Jobs In 2024


Are you interested in a truck drivers job in Canada? Trucking or truck drivers’ job has to do with the transportation of goods and commodities (sometimes heavy), in trucks over distant miles, between towns, States, provinces, and across many countries.

Truck driver jobs in Canada are on a progressive increase! This is partly because many people are retiring from active service. Therefore, the government of Canada is making frantic efforts to fix the gap that’ll be created.

Also, Canada is not a densely populated country, but with many transportation industries. Many people inside and outside Canada are interested in the truck driver’s job because the pay is high, it doesn’t require high education, and the conditions of the job are not tedious.


Truck Drivers Job Description in Canada

The job descriptions/duties for truck drivers in Canada varies from categories or types of truck, goods/commodities, companies, distances, etc.

Therefore, the following are examples of job descriptions for truck drivers in Canada:

  • Driving long distances and delivery of goods and services to customers.
  • Transporting materials between Canada and the United States
  • Loading and unloading cargoes.
  • Following traffic law.
  • Maintenance of basic truck parts and Fueling
  • Title cargo deliveries.
  • Refueling and cleaning vehicles.
  • Reporting road incidents to the dispatcher.
  • Searching trucks and recording issues.
  • Obeying accident procedures.

Truck Drivers Job Requirements in Canada

This is the same thing as employment requirements, and it is normally the first thing needed for the job. These are prerequisites that either qualify or disqualify any prospective truck driver applicant.

  • Possession of a Secondary School Certificate is usually needed.
  • On-the-job-training is provided.
  • Accredited driver training courses of up to three months duration should be completed, and this can be through a vocational school or community college.
  • Because of the diversity in the types of trucks, a Class 3 or D license is required to drive straight-body trucks.
  • ‘A’ license or Class 1 is required to drive long combination vehicles.
  • Air brake authorization (Z) is needed for drivers who run vehicles equipped with air brakes.
  • There is a certification requirement for the Transportation of dangerous goods (TDG). Truck drivers who transport hazardous products or dangerous goods are required to have these certificates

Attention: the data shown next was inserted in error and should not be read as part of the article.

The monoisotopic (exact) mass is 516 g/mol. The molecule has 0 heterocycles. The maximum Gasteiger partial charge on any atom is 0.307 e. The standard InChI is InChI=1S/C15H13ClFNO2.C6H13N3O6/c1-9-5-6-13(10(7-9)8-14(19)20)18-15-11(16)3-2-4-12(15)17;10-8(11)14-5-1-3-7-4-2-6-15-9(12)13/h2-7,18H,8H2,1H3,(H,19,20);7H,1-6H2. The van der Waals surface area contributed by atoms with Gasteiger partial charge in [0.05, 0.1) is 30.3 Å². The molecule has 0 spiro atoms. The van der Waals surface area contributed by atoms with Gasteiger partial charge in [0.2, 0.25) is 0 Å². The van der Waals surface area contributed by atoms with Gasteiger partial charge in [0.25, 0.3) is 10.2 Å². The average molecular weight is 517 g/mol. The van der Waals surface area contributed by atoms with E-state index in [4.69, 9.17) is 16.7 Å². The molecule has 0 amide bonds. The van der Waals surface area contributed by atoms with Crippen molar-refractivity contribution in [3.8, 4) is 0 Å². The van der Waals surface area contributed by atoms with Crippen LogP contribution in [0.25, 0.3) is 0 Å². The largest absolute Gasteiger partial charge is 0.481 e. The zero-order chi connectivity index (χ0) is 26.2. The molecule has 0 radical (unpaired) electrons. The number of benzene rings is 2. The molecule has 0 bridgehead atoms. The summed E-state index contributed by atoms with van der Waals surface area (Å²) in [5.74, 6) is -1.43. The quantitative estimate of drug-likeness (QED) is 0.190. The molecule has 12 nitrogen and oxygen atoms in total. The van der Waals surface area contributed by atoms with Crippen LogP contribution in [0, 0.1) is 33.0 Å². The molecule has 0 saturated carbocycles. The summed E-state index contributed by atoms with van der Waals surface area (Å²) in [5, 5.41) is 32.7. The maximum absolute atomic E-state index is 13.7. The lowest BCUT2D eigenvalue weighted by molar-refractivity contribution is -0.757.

• Much more licensing approval or certification may be required to drive complicated trucks.

List of Locations for Truck Drivers Job in Canada and How To Apply

Many industries and companies in different provinces of Canada are hiring truck drivers. These locations include Alberta, Brampton, Calgary, Mississauga, Ontario,  Ottawa, Quebec, Toronto, and many others.

To find more about locations for truck driver jobs in Canada and How to Apply, Visit Here:

Ordinarily, a Canadian will just apply for a job, wait for an appointment from the industry, and resume a job when an appointment Is offered.

On the other hand, the government of Canada requires foreign applicants for truck drivers’ jobs to have work permits.

So, as a foreigner who lives outside Canada, the first stage is to apply for a Job that provides free visa support for international workers, especially if the applicant has not procured one before.

Thereafter,  the employer will send a reply (by mail) to the foreign applicant about the selection or denial.

Wages/Salaries And Other Benefits For Truck Drivers

Wage is the reward for labor. It is one of the main reasons many people are applying for the job.

The annual wage for a truck driver at the entry-level position begins at $38,509 per year, whereas a most experienced worker may earn up to $60,077 per annum.

Truck Drivers in Canada are highly paid! They mostly receive between $16.00/hour and $33.08/hour.

These truck drivers can earn lucrative salaries with which they help families and friends who request assistance.


Factors that influence the wages/salaries of truck drivers.

The following factors can influence how much a truck driver might make:

  1. Experience: In some cases, long years of experience enable some truck drivers to earn more than truck drivers who are at the beginning of their careers.
  2. Location: The longer the distance of a truck driver’s workplace to his residence, the likelier his low wages. Similarly, if the cost of living is higher in his area of residence, it is much more likely that the truck driver makes low earnings.
  3. Workplace: Sometimes, the workplace can also have serious consequences on the salary potential of a truck driver. The level of work involvement can influence wages. For example, Those who are attracted to work as part of a line of service vehicles earn lesser than struck drivers who run their single truck operation.
  4. Certification: When truck drivers possess more certificates on the job, it can increase their earning capacity.
  5. Job Demand: The demand for truck drivers in your region can drive wages up or down.

Other Benefits for  Truck Drivers